Available on Amazon.com

If you are a singer who has a degree in vocal performance, then you are ready to stop doubting your greatness and start living your awesome life by singing in the world right now. If you are a voice teacher or coach, you will recognize the need for your students to make a difference in the world with their singing and even make some money. Singing gigs and projects for classical singers are not just in opera, symphony orchestras, and churches anymore. In fact, most of the more meaningful (and lucrative) destinations for the vocal arts are not on the traditional stage but out in the world helping people.

The key is to sing for people who want to hear you for their own reasons and who value what you have to offer. Lots of people value singing for lots of reasons. If you are willing to gain the skills that you may not have gotten in school, you can find meaningful and lucrative places to sing. There is plenty of work out there for everyone!


Here are the top five tips to get you started:

5.  Get familiar with what is already working in the world. Peruse the arts news and blogs daily to see what is happening with classical singers all over the world. You’ll be surprised to see how classical singers are making a living these days as teaching artists, wellness performers, cultural ambassadors, corporate consultants, independent artists, etc. For a good list of blogs and news sites, go to www.the21stcenturysinger.com and click on Morning Coffee.

4. Learn how to market yourself as a performer and your products. Marketing just means having the ability to interview well, pitch your ideas, audition well, create great materials, and get them to your target audiences, fans, and employers. Take a class.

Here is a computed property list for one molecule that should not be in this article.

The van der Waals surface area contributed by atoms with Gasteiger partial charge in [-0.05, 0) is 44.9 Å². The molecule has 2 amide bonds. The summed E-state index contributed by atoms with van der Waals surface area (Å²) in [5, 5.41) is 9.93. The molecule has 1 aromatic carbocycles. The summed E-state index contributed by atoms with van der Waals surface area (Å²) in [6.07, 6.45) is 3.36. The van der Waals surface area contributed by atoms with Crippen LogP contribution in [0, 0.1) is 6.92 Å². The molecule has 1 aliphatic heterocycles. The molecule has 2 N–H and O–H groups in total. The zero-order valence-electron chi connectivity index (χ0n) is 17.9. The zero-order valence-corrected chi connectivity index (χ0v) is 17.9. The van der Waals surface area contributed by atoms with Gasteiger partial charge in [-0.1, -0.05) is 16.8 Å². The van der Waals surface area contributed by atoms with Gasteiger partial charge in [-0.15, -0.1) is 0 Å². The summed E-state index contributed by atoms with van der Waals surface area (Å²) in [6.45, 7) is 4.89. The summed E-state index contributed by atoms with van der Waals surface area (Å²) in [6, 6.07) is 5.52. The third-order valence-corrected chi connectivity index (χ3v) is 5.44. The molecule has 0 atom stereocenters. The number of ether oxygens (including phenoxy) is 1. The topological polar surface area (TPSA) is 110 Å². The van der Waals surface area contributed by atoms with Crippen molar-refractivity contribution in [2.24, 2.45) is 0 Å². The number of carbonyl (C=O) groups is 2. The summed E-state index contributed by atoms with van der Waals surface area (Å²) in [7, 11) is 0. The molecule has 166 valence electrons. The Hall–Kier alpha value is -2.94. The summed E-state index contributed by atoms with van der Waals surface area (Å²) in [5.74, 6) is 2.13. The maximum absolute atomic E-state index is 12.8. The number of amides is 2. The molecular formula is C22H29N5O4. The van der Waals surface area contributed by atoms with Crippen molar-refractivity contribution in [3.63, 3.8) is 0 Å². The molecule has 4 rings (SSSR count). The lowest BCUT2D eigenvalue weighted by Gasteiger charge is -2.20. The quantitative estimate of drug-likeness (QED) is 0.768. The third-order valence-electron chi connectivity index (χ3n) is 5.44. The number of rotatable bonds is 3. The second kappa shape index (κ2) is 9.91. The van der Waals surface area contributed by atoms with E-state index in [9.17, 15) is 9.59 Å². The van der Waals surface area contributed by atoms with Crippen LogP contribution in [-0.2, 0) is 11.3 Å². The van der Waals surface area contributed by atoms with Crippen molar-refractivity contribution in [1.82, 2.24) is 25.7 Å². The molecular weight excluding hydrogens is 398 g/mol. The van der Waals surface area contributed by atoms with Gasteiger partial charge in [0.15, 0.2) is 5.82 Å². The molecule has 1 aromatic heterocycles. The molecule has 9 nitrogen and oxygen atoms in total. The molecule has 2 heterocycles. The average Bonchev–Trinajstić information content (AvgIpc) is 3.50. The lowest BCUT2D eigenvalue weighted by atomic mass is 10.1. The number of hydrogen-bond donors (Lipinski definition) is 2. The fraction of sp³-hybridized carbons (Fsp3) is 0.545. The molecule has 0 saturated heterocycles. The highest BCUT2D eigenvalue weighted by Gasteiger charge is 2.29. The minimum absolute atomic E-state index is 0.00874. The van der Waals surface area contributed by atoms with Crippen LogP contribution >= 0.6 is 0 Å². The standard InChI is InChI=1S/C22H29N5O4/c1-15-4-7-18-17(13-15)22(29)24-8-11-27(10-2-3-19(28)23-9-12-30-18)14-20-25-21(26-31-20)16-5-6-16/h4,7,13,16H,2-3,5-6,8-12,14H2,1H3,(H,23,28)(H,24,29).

3. Create products that you can offer to both employers and fans. You’ll need videos, CDs, MP3s, streaming events, download cards, or anything you can hand to a prospective fan or employer to introduce yourself and your art.

2. Tailor your repertoire for a specific purpose. We all know that different repertoire evokes different types of responses in the listener. Offer repertoire that is calming, joyous, enthusiastic, or patriotic, etc. and the audience will choose whatever he or she needs.

1. Know yourself.  Every singer is an artist but may not know it. To develop your own “voice” so to speak, you’ll need to turn inward. If you know why you are singing you can develop your own authentic vocal art that will have tremendous power to transform your listeners. I highly recommend meditation.


Accomplished, hard working artists capture the hearts and imaginations of their audiences. Sing for the spirit of the song. Sing because you are a singer.  As a singer you can put your voice to good use making the world a better place. Sing out in the world for a specific and meaningful purpose and a simple evening of entertainment can turn into a pathway for enlightenment.




Susan Mohini Kane is a professional singer and voice teacher in Los Angeles and the author of The 21st Century Singer: Making the Leap from the University into the World (Oxford University Press, 2015).  Kane holds a DMA from The University of Cincinnati, College-Conservatory of Music and is a tenured full-professor at California State University, Los Angeles. Kane has released two CDs and is currently performing regularly with her classical cabaret duo: Kristof & Kane. For more information please visit:  www.smkane.com, www.the21stcenturysinger.com, and www.kristofandkane.com.